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Call to the Colours: The P.P.C.L.I. Title in the First World War

September 23, 2014

© Bill Alexander 2014.

On August 4, 1914, with Britain’s declaration of war against Imperial Germany, the Dominion of Canada found itself automatically at war also. Immediately the Canadian government began mobilizing an overseas contingent. A wealthy Montreal merchant, manufacturer, and militia officer, Andrew Hamilton-Gault, offered to raise and equip an infantry battalion at his personal expense. To quickly field this unit the decision was made to recruit experienced soldiers and preference given to former British service personnel who had migrated to or were visiting Canada, and other suitable recruits, Canadian or colonial. Hamilton-Gault was granted permission to organize the battalion by the Canadian government and the unit was named the Princess Patricia’s Canadian Light Infantry in honour of the daughter of the Governor General of Canada. The task of organizing and commanding the battalion fell to Lt.-Col. F. Farquhar, formerly of the Coldstream Guards, assisted by the sponsor, Maj. A. Hamilton-Gault, who assumed the position of second in command. The call went out, and within days the P.P.C.L.I. was recruited to full strength.

Note position of the title and the lack of a formation patch which dates this photo to pre-1916. Author's collection. Copyright Bill Alexander

Note position of the title and the lack of a formation patch which dates this photo to pre-1916. Author’s collection.

Wishing to unify and instill regimental pride and esprit de corps in the new battalion, Lt.-Col. Farquhar and Maj. Hamilton-Gault sought ways to achieve these ends. Modelled on the Guards regiments of the British army, the PPCLI adopted many Guards practices. One distinction was the purchase of cloth shoulder titles, like those that had been worn early in the 1900’s by the Coldstream Guards.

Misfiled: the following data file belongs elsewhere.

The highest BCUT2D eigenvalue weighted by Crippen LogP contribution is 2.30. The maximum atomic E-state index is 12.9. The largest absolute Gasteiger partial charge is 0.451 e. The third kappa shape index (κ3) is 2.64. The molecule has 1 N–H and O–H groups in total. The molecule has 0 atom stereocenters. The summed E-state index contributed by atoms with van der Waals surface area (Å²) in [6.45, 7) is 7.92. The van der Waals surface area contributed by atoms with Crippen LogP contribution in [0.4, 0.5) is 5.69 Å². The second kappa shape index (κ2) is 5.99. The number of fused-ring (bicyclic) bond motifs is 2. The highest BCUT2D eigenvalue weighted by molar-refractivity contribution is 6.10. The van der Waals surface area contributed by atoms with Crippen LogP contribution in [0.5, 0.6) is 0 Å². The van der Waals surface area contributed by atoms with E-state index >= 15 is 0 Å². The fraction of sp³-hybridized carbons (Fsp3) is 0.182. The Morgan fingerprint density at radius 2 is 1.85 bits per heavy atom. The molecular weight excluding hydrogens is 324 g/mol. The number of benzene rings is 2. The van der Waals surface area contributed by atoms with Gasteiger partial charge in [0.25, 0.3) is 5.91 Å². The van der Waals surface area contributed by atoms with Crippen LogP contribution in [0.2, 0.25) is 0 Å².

The P.P.C.L.I. moved to Quebec City in September and prepared to embark for overseas. With the threat of German naval activity, the Royal Navy insisted that the P.P.C.L.I. proceed overseas in the convoy sailing with the first Canadian contingent. The P.P.C.L.I. encamped at Lévis, across from Quebec and waited for the Canadian contingent to be assembled.

A selection of First World War P.P.C.L.I. titles. Author's collection. Copyright Bill Alexander

A selection of First World War P.P.C.L.I. titles. Author’s collection. Copyright Bill Alexander

Reverse showing construction detail. Author's collection. Copyright Bill Alexander

Reverse showing construction detail. Author’s collection. Copyright Bill Alexander

While at Quebec, the first cloth titles were acquired from the most unlikely of sources, the Sisters of Charity (The Grey Nuns). Hand embroidered by the Sisters, the first issue of titles for the battalion was constructed of white embroidery on a scarlet arc. Using the abbreviation of the unit’s name, the titles read P.P.C.L.I., with the colours reflecting those of the titles formerly worn by the imperial Coldstream Guards. Taken into wear while awaiting embarkation, the coloured flash on the drab service dress distinguished the unit from all the other Canadian battalions, and became a source of pride for the Regiment.[i]

Recruited from trained soldiers, the P.P.C.L.I. were ready to proceed to the front as part of the 27th Division, British Expeditionary Force, in early 1915. Under British command the battalion continued to wear the embroidered titles, which soon became a mark of distinction. In November of 1915, the P.P.C.L.I. was transferred to the 7th (Canadian) Infantry Brigade, part of the 3rd (Canadian) Division. The embroidered title remained in wear by the other ranks after the transfer; it was the only authorized embroidered battalion title in the Canadian Corps. In addition to the shoulder title, the P.P.C.L.I. wore their unique battalion patch for the 3 (Canadian) Division, the green semi-circle over the French gray rectangle. The white and red title continued in wear on the shoulder of the P.P.C.L.I. tunics through to the end of the war. In 1920, the Regiment was granted the dress distinction of wearing the embroidered title on their peacetime service dress.[ii]